Round 2 (57): Zach Allen, DE, Boston College 
I get that Allen isn’t the most exciting or athletic defensive end prospect in this draft, but he’s a solid and consistent college player and at 6-4, 281, would be a fit in the Eagles’ 4-3. He doesn’t explode off the screen with athleticism, but he’s an instinctive player who had 16 1/2 sacks and 40 1/2 TFLs in his last three years at BC. 

Douglas really seems to value high-effort players and Allen is definitely one of those. Watching him, it’s clear he doesn’t give up on plays and is always finding a way to make an impact without being a tremendous athlete. In other years, I think he’d be a higher pick, but the depth of this class has pushed him into the later stages of the second round. 

Defensive end is a need for the Eagles in this draft. Derek Barnett is a young starter but Brandon Graham and Vinny Curry are on the wrong side of 30. Michael Bennett is gone. No one knows if Chris Long will be back this season. And Josh Sweat is still an unknown. The Eagles need an infusion of youth at one of the most important spots on the field. 

Round 4 (127): Mecole Hardman, WR, Georgia 
The Eagles don’t have an immediate need for a starting receiver, so maybe they take a player with a lot of upside, a guy who is still learning the position, but could end up being special. That’s what Hardman is to me. 

He’s just 5-10 and 187 pounds, but he ran a 4.33 in the 40 at the combine and is an explosive option on Day 2 or 3. Still learning the position, Hardman caught 60 balls for 961 yards and 11 touchdowns in 2017-18 but was also used as a gadget player. He also returned punts and kicks, which is another big positive for an Eagles team that doesn’t have either right now. 

Receiver is an under-the-radar need for the Eagles right now. DeSean Jackson is 32, Alshon Jeffery is 29 and Nelson Agholor is back on a one-year contract. And after that, the Eagles don’t really have much depth at all. Hardman would instantly become a depth/rotational/gadget player, who could possibly take over for Nelly in 2020. And he would immediately become their best option as a returner.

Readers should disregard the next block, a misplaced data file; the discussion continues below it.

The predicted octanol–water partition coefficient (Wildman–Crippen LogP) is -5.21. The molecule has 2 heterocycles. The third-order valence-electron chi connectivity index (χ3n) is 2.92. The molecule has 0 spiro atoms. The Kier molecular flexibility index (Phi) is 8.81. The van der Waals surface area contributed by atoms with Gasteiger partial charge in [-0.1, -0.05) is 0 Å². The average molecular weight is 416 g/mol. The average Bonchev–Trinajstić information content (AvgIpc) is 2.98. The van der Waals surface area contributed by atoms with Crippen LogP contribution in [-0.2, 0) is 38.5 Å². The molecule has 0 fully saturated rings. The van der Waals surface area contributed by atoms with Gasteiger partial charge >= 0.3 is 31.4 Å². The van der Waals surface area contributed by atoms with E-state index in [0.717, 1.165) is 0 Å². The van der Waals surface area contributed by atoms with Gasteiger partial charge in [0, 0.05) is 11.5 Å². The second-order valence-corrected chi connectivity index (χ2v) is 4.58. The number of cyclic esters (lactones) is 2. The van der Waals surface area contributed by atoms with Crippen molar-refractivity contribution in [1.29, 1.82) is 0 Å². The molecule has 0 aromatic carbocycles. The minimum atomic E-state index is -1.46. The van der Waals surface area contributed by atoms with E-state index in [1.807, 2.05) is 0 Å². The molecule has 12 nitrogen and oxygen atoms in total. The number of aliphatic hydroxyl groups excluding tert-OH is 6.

Round 4 (138): Daniel Wise, DT, Kansas
In four years at KU, he finished with 17 sacks and 43 TFLs as a disruptive interior pass rusher. He comes from a football family (he’s the brother of Deatrich Wise Jr. and son of Deatrich Wise Sr.) and had a solid college career. 

The Eagles are set with Fletcher Cox and Malik Jackson as their starters, but they could definitely use more depth and a rotational player. Wise would play immediately in a reserve role. 

Round 5 (163): Karan Higdon, RB, Michigan 
The Eagles need a running back, but I still wouldn’t be surprised to see them wait it out until later in the draft. Higdon didn’t catch the ball out of the backfield much but rushed for over 1,100 yards in 2018 and had a career average of 5.6 yards per carry with 27 touchdowns during his time at Michigan. 

He’s just 5-9, 206 pounds, but offers pretty good explosiveness and is pretty tough for his size. 

The Eagles added Jordan Howard but that shouldn’t stop them from drafting a running back. Higdon would need to prove himself as a pass protector and pass catcher before he could get on the field for third downs. 

Round 6 (197): Ben Burr-Kirven, LB, Washington 
Definitely a new-school linebacker at 6-0, 230 pounds, but he’s quick and is always all over the field. 

If he doesn’t play defense, his athleticism would allow him to become a dynamic special teams player from Day 1. Even if that’s all he ever became, that would be fine for a sixth-round pick. And he has more upside than that in the right scheme. 

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Eagles bring back Tim Jernigan at a dramatically lower price

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Eagles bring back Tim Jernigan at a dramatically lower price

Tim Jernigan is back and with a much lower contract.

The Eagles, who cut ties with Jernigan in March, re-signed the gifted but frustrating 26-year-old defensive tackle on Thursday to a one-year deal.

Exact terms aren’t available yet, but Jernigan will be earning dramatically less than he was scheduled to on his original contract, which would have paid him $11 million this season.

When the Eagles cut ties with him early last month by declining to pick up his option, it cleared $7 million in cap space but cost the Eagles $6 million in dead money.

They still will carry that dead money but won’t have to pay Jernigan like an elite player.

The Eagles initially acquired Jernigan in a trade with the Ravens two years ago this month. After he played very well the first half of the season, the Eagles signed him to a four-year, $48 million contract.

But a mysterious offseason injury that he never publically explained kept Jernigan off the field last year until late November, and he wound up playing only 45 snaps during the regular season and 58 more in the playoffs.

Even when the Eagles cut ties with Jernigan, they never closed the door on him returning, and when he was unable to land the long-term deal he wanted, the Eagles didn’t hesitate to bring him back.

Jernigan, originally the Ravens' second-round pick in 2014, can be a dominating player when healthy, and if he’s able to regain his form from early in 2017, he gives the Eagles terrific depth on the interior of the defensive line along with Fletcher Cox and Malik Jackson.

Does this change the Eagles’ draft philosophy at No. 25 tonight?

Not at all. This is a very deep defensive line draft, and the Eagles are not going to pass by a potentially elite defensive lineman just because they signed an injury-plagued Jernigan to a one-year deal.